ITM catches up with R. Will Planert, Partner, Morris, Manning & Martin, about the company, their goals, and changing trade laws
Can you tell us more about Morris, Manning & Martin? What is the company’s history and heritage?
Morris, Manning & Martin (MMM) is a full-service law firm with national and international reach. Our International Trade practice group joined the firm’s Washington D.C. office in 2012. To that original core, we have added a talented group of younger partners, associates, and non-attorney trade professionals. We have a wealth of experience in representing foreign governments, multinational companies, and U.S. importers on the whole gamut of U.S. domestic customs and trade regulation issues. We work in areas such as classification and valuation, country of origin, compliance programs, EAPA enforcement investigations, antidumping and countervailing duty investigations, safeguards investigations, section 301 duties, and section 232 tariffs. We also advise foreign governments in WTO dispute settlement proceedings and handle trade litigation in the U.S. Federal Courts, USMCA dispute settlement panels, and related fora.
You were named International Trade Group of the Year by Law360. How do you aid and get involved with the legal side of international trade?
International trade, particularly as it pertains to importing into the U.S., is subject to a variety of domestic U.S. laws and regulations administered by U.S. Customs and Border Protection, the U.S. Department of Commerce, the U.S. International Trade Commission, and the Office of the United States Trade Representative, among others. We counsel governments, foreign-based companies and their affiliates, and U.S. importers subject to these agencies’ regulations. We also represent our clients in disputes, such as over the proper tariff classification and rate of duties applicable to particular goods, claims of unfair pricing or subsidization, and disputes over the applicability of various special duty programs and retaliatory duties. Examples include the section 232 national security tariffs imposed by President Trump and the retaliatory duties imposed against China for alleged violations of intellectual property and other trade rules.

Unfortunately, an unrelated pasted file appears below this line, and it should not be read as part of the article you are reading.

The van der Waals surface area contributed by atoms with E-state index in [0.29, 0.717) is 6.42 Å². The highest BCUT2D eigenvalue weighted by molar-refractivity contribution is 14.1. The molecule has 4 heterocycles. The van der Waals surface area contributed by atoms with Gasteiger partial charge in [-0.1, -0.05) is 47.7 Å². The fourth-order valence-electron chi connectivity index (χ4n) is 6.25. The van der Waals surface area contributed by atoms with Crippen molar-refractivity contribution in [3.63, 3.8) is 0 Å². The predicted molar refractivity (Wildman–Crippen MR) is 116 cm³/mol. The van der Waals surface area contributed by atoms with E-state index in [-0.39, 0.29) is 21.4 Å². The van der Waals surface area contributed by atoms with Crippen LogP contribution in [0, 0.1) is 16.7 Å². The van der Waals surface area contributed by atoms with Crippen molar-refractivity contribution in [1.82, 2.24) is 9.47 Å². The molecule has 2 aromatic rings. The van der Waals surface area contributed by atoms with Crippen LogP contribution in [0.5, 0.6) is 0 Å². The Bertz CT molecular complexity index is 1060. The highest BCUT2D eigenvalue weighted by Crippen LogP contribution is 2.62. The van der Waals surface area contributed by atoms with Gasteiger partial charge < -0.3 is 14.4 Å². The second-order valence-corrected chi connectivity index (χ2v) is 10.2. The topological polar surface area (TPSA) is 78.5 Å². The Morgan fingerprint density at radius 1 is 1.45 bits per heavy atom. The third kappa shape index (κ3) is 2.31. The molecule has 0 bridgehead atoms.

Why are companies starting to move their operations to Mexico from countries like China and Malaysia?
This trend has been driven by two factors. First, supply chains tied to China are increasingly precarious, due to rising geopolitical tensions with the U.S. President Trump imposed massive tariffs on China under section 301, and also imposed 25% “national security tariffs” on virtually all imported steel products. Those tariffs can be increased with little or no warning and in most cases are not susceptible to court challenges. Tensions with China have not eased appreciably under the Biden administration. In addition, Chinese imports are particularly vulnerable to antidumping and countervailing duty tariffs because the Commerce Department uses a special “non-market economy” methodology that tends to result in very high — and unpredictable — duty rates. Mexico is not subject to the section 301 or national security tariffs or to the special non-market methodologies…
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